Surviving God – Grace Ji-Sun Kim and Susan M. Shaw

Surviving God: A New Vision of God through the Eyes of Sexual Abuse Survivors by Grace Ji-Sun Kim, Susan M. Shaw
Published by Broadleaf Books on March 26, 2024
Genres: Non-Fiction, Christian Life, Theology, Social Justice
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Who is God when we see God through the eyes of survivors?

Many books have dealt with sexual abuse scandals in the church and the role of pastoral care for survivors. Others have provided liberatory readings of biblical texts to support survivors of sexual violence. Surviving God takes a new approach, centering the voices of sexual abuse survivors while rethinking key Christian beliefs. Starting from experiences of oppression, beliefs that contribute to oppression are challenged, and new, hopeful, and healing beliefs take their place.

Groundbreaking theologians Grace Ji-Sun Kim and Susan M. Shaw, each a survivor herself, demonstrate how traditional ways of thinking about God are highly problematic, contribute to the problems of sexual abuse, and are not reflective of the God of love and justice at the heart of the gospel. These long-held theologies often perpetuate the problem of sexual abuse and fail to promote healing for survivors. Drawing from their own experiences and the experiences of other survivors, and centering the ways gender intersects with race, sexuality, class, and religion, Kim and Shaw lead us to deep healing and a transformed church that no longer contributes to the devastation of sexual abuse. In these inspiring pages, you will discover new ways of thinking about God that are surprising, challenging, and empowering.

When I told my wife the title of this book, Surviving God, she asked “Do they mean that God survives bad interpretation of who they are or that people survive bad interpretations of God?” It’s an excellent question and one that the authors, Grace Ji-Sun Kim and Susan Shaw, answer with an emphatic “Yes!” People are harmed by the weaponization of God’s name and power for immoral and unjust purpose—and there is survival that can come from that. God’s name is harmed by those who take their name in vain—but who God is survives that. Surviving God is a reminder that, even if you have been torn apart by those claiming the name of Jesus, there is also healing, hope, and justice in that name.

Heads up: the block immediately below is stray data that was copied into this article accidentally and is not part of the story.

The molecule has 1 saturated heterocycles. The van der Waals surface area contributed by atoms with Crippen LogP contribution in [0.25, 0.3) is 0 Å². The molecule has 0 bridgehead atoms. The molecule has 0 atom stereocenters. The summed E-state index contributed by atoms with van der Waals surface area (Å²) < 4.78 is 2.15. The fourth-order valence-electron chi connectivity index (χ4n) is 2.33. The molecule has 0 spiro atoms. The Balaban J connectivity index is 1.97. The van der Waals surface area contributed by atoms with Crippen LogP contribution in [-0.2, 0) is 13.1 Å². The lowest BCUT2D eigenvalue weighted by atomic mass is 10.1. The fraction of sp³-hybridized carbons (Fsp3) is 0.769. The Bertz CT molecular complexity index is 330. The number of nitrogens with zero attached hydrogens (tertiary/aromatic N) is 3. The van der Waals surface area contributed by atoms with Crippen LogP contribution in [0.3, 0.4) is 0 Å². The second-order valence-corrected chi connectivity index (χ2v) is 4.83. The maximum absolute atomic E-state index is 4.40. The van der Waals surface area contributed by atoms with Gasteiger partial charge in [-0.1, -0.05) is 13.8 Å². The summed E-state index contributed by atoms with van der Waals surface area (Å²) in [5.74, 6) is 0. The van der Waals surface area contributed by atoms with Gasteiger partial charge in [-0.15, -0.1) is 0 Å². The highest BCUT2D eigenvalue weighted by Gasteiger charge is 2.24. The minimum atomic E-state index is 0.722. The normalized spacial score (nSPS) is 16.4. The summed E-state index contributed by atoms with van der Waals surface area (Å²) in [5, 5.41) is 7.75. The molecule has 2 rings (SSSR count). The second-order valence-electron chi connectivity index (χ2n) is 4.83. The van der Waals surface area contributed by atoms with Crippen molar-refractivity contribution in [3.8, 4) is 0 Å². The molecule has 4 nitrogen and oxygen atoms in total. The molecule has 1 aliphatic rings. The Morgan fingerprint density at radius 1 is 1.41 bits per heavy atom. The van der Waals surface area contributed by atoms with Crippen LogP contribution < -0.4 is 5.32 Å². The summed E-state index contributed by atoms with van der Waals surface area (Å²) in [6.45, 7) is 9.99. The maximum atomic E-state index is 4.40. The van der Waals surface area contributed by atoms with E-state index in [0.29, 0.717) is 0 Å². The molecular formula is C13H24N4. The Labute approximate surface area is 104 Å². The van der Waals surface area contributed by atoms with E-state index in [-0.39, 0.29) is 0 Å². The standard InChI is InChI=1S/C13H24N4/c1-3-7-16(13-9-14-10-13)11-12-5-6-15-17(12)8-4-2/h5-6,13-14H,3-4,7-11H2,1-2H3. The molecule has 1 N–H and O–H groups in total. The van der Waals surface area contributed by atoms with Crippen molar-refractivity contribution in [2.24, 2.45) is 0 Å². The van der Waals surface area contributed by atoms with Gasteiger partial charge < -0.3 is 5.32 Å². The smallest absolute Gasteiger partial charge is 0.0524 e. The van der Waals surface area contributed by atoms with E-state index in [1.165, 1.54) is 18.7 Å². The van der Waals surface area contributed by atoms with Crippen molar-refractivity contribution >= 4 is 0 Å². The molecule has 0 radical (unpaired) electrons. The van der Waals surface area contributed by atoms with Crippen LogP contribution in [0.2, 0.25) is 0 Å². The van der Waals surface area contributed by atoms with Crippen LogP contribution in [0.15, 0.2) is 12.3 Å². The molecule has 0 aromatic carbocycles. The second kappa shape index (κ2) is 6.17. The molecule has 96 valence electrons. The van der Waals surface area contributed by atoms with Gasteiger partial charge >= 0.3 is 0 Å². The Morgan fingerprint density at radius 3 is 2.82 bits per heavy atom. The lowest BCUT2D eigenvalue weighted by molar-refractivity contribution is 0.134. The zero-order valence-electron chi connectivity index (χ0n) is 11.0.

While Surviving God focuses primarily on those who have survived sexual abuse, Kim and Shaw portray the toxic systems of religion that lead to the patriarchal power structures that create the environment for abuse in a holistic manner. That is to say, even if you are not the victim of physical sexual abuse within the church but have been part of a religious system that has disempowered you because of your (gender, orientation, ethnicity, social status, etc.), this book provides a path toward hope and healing.

Kim and Shaw begin by telling their own stories, both personal and professional. Grace Ji-Sun Kim is a theology professor and ordained minister who grew up in a conservative Korean church in Canada. She writes that her professional journey has been one grasping for healing from the racism she encountered within the culture and the sexism she encountered within the church. Susan M. Shaw is a professor of women, gender, and sexuality studies who grew up in a fundamentalist Baptist church. She writes that her professional journey has been one of finding a place where her life and her talents were accepted and loved. Both have personal experience with abuse. Early on in the book, they write: “We’ve not only survived our abuse; we’ve survived the abusive God of our childhood and churches that forced images of a violent God upon us.” Surviving God speaks to survivors as survivors and from survivors, offering healing and solidarity.

After some introductory work setting up the context of the problem, Surviving God turns to a pair of chapters that talk about God as the problem and God as the survivor. Pairing these chapters together is especially important. Kim and Shaw do not shy away from the fact that, in some interpretations of Christian religion, God is problematic. God allows abuse. God is violent. God is demeaning and damning. And when sexual abuse happens, and the all-powerful God does not stop it, and Christians say things like “God works all things together for his good,” it becomes very difficult to believe in God. Contrasting that, Kim and Shaw show how this is a bad view of God and point us toward a God who suffers with us and calls for an end to all suffering.

Next, Surviving God goes on a comprehensive overview of sexual abuse in Bible with chapters on figures from the Old Testament and New Testament, and a chapter focusing on sexual abuse in the life of Jesus. Some of these perspectives are eye-opening and completely different from the sanitized and/or weaponized versions of these narratives that evangelical Christianity has held. Kim and Shaw write with conviction, clarity, and compassion, making a strong case for a God who understands, condemns, and works for the end of abuse.

Surviving God’s end message is that God can be survived and that God survives. As I’ve grown up and moved away from toxic representations of God—much like the authors—I’ve also witnessed so many around me do exactly the same. Deconstruction. Ex-vangelical. Whatever you want to call it. But they have nothing to reconstruct from. While they have removed themselves from toxicity, they have no place of flourishing to join. And so they wander. And wonder. And wallow in lostness. Surviving God offers a healing picture of God that is a firm foundation, a way of reconstruction, a community in which to find solidarity, a God who is worthy of worship.